Telos Bikepacking TR2 Tent Review: Short Poles, Multiple Bags for Storage Flexibility


Sea to Summit enters the bikepacking tent scene with shorter tent poles and two dry bags for packing.

More brands are jumping on the bikepacking tent game, and Sea to Summit launched their version of a bikepacking tent this past summer. We tested the Telos Bikepacking TR2 on multiple weekend bikepacking trips in Minnesota and also used it for backpacking for this review.

In short: The Sea to Summit Telos Bikepacking TR2 is not one of the cost-friendly bikepacking tents, but for cyclists with a small framed bike, or anyone looking to maximize their available space, it might be worth it. Although sheltered bike storage would have been a welcomed addition to this tent, it made up for it with its easy-to-use design and comfort.

(Photo/Katie Eichelberger)

Do You Need a Bikepacking-Specific Tent?

Maybe not. But there are notable differences between bikepacking and backpacking tents. Both aim to be as lightweight as possible, but the most significant difference is the tent pole segment length.

Bikepacking-specific tent poles can be placed on the handlebars, within the frame, or on a fork leg, as examples of potential storage locations that aren’t possible with standard-length poles.

Another notable difference is how they are packaged. Bikepacking tents typically come in a stronger, more durable, and water-resistant bag, given that it will be exposed to the elements while strapped to a bike rather than inside your backpack.

So while I’ve tried both, I highly recommend using a tent like the Sea to Summit Telos Bikepacking TR2 when adventuring by bicycle.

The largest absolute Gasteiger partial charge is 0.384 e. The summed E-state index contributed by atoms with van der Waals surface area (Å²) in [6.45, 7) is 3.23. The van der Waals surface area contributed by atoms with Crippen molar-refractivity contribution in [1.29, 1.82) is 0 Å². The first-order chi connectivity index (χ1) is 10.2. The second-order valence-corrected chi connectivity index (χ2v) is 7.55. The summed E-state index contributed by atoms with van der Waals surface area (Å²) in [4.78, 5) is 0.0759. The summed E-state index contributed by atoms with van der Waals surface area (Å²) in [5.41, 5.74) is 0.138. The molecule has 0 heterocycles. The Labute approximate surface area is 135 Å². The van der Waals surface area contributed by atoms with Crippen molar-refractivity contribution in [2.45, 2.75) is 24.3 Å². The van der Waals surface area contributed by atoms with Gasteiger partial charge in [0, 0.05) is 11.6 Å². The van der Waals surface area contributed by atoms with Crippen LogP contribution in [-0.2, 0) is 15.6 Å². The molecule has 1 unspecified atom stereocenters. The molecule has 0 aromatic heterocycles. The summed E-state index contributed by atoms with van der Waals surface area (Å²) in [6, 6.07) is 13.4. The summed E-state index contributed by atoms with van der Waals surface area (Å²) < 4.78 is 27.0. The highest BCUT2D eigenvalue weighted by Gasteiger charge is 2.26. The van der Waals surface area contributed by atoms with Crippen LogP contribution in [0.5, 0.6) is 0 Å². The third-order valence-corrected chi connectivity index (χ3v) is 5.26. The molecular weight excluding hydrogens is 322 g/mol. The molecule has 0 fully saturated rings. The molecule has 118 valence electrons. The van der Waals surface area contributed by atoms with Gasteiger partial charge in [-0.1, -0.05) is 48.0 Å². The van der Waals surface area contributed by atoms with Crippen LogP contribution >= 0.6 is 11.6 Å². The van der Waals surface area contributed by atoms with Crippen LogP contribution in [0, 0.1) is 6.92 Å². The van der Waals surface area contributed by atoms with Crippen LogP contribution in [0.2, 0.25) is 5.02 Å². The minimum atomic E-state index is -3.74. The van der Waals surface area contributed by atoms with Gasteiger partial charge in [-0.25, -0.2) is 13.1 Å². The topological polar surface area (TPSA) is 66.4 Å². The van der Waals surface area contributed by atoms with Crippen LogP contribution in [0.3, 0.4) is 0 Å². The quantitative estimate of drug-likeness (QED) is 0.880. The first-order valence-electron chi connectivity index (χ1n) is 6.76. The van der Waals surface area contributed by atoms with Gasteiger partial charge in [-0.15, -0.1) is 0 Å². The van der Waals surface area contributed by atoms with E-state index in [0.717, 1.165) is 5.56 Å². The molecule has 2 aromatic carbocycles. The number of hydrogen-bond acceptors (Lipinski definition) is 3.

close up of the tent poles for the Telos TR2 Bikepacking tent.
The short tent poles and their storage sack; (photo/Katie Eichelberger)

Telos Bikepacking TR2 Setup

I will never understand why a footprint isn’t included in a $600 tent (sigh). I ordered the Telos Bigfoot footprint to accompany the tent. It is wider than its Telos Lightfoot version; I prefer to have additional space to set gear and shoes.

The pole system is color coded with the tent body, which made it easy to figure out which way the poles went. The rainfly clips to the poles differently than on most tents, and I didn’t know I was doing it wrong until the third use. This different method allows setting up the rainfly first, ensuring that your tent stays dry during the pitching process.

The setup took more time than usual on the first couple of trips, but by the third time, I could quickly put it up myself. This tent sets up in six different ways outside of “classic mode.”

It can turn into a covered shelter to sit under with “fly only mode,” and from there, it converts to a more open “hangout mode” to be used at a park or beach, maybe with camp chairs underneath.

There’s “inner only mode,” familiar to most tent owners, omitting the fly when Mother Nature isn’t a worry. And if used, the rainfly also folds up in a couple of different ways, providing you with “partial fly mode” and “two doors mode.”

opening the rainfly on the Sea to Summit Telos TR2 bikepacking tent
(Photo/Katie Eichelberger)

The Sea to Summit Telos 2 Bikepacking in the Field

We pulled into our tent space (an open field in Wisconsin) just as the rain started to come down. We’d managed to make it 46 miles with only a light mist, but now we weren’t so lucky.

I unstrapped the tent from my handlebars in a rush to get my gear inside before it really let loose. All tent components were completely dry inside their storage sacks. We thanked Sea to Summit for its color-coded poles and loops as we pitched the tent with our tired minds.

The Telos TR2 Bikepacking tent strapped to the handlebars of a black Cosmic Stallion with a bike computer and feed bag.
Loaded up to head out on a bikepacking trip; (photo/Katie Eichelberger)

Previously, we used a lightweight backpacking tent for bikepacking, but having the Telos TR2 was crucial for my XS Cosmic Stallion. I attach could the tent to my handlebars using its Hook-Release Straps. It would have also worked great on forks, given proper mounting hardware.